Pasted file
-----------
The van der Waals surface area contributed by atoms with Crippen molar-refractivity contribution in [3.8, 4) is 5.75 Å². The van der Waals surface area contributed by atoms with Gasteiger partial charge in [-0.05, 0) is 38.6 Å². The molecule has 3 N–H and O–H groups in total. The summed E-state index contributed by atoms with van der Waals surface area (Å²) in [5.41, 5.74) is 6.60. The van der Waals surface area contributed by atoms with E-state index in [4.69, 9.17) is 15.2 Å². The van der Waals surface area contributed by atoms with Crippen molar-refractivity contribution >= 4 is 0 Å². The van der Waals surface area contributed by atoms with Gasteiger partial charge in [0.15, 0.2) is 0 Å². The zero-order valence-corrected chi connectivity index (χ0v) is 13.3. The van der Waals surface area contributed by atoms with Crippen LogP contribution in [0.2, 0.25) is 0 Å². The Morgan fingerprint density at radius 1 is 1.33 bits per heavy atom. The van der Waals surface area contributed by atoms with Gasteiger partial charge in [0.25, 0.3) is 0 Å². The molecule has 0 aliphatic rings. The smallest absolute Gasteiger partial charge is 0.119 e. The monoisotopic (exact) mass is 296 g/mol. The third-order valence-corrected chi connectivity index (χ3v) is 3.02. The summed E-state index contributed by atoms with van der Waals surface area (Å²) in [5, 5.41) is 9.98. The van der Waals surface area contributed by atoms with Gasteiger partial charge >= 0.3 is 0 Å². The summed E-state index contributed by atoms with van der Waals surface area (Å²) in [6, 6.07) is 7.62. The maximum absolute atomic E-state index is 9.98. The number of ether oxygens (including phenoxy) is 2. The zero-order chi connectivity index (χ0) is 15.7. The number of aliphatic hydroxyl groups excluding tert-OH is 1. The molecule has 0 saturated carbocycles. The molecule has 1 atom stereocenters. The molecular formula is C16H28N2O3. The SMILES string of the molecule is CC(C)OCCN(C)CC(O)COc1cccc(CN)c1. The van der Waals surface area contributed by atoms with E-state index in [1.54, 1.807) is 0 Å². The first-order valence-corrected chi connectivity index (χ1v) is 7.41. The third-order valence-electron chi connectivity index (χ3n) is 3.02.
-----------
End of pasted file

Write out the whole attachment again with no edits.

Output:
The van der Waals surface area contributed by atoms with Crippen molar-refractivity contribution in [3.8, 4) is 5.75 Å². The van der Waals surface area contributed by atoms with Gasteiger partial charge in [-0.05, 0) is 38.6 Å². The molecule has 3 N–H and O–H groups in total. The summed E-state index contributed by atoms with van der Waals surface area (Å²) in [5.41, 5.74) is 6.60. The van der Waals surface area contributed by atoms with E-state index in [4.69, 9.17) is 15.2 Å². The van der Waals surface area contributed by atoms with Crippen molar-refractivity contribution >= 4 is 0 Å². The van der Waals surface area contributed by atoms with Gasteiger partial charge in [0.15, 0.2) is 0 Å². The zero-order valence-corrected chi connectivity index (χ0v) is 13.3. The van der Waals surface area contributed by atoms with Crippen LogP contribution in [0.2, 0.25) is 0 Å². The Morgan fingerprint density at radius 1 is 1.33 bits per heavy atom. The van der Waals surface area contributed by atoms with Gasteiger partial charge in [0.25, 0.3) is 0 Å². The molecule has 0 aliphatic rings. The smallest absolute Gasteiger partial charge is 0.119 e. The monoisotopic (exact) mass is 296 g/mol. The third-order valence-corrected chi connectivity index (χ3v) is 3.02. The summed E-state index contributed by atoms with van der Waals surface area (Å²) in [5, 5.41) is 9.98. The van der Waals surface area contributed by atoms with Gasteiger partial charge >= 0.3 is 0 Å². The summed E-state index contributed by atoms with van der Waals surface area (Å²) in [6, 6.07) is 7.62. The maximum absolute atomic E-state index is 9.98. The number of ether oxygens (including phenoxy) is 2. The zero-order chi connectivity index (χ0) is 15.7. The number of aliphatic hydroxyl groups excluding tert-OH is 1. The molecule has 0 saturated carbocycles. The molecule has 1 atom stereocenters. The molecular formula is C16H28N2O3. The SMILES string of the molecule is CC(C)OCCN(C)CC(O)COc1cccc(CN)c1. The van der Waals surface area contributed by atoms with E-state index in [1.54, 1.807) is 0 Å². The first-order valence-corrected chi connectivity index (χ1v) is 7.41. The third-order valence-electron chi connectivity index (χ3n) is 3.02.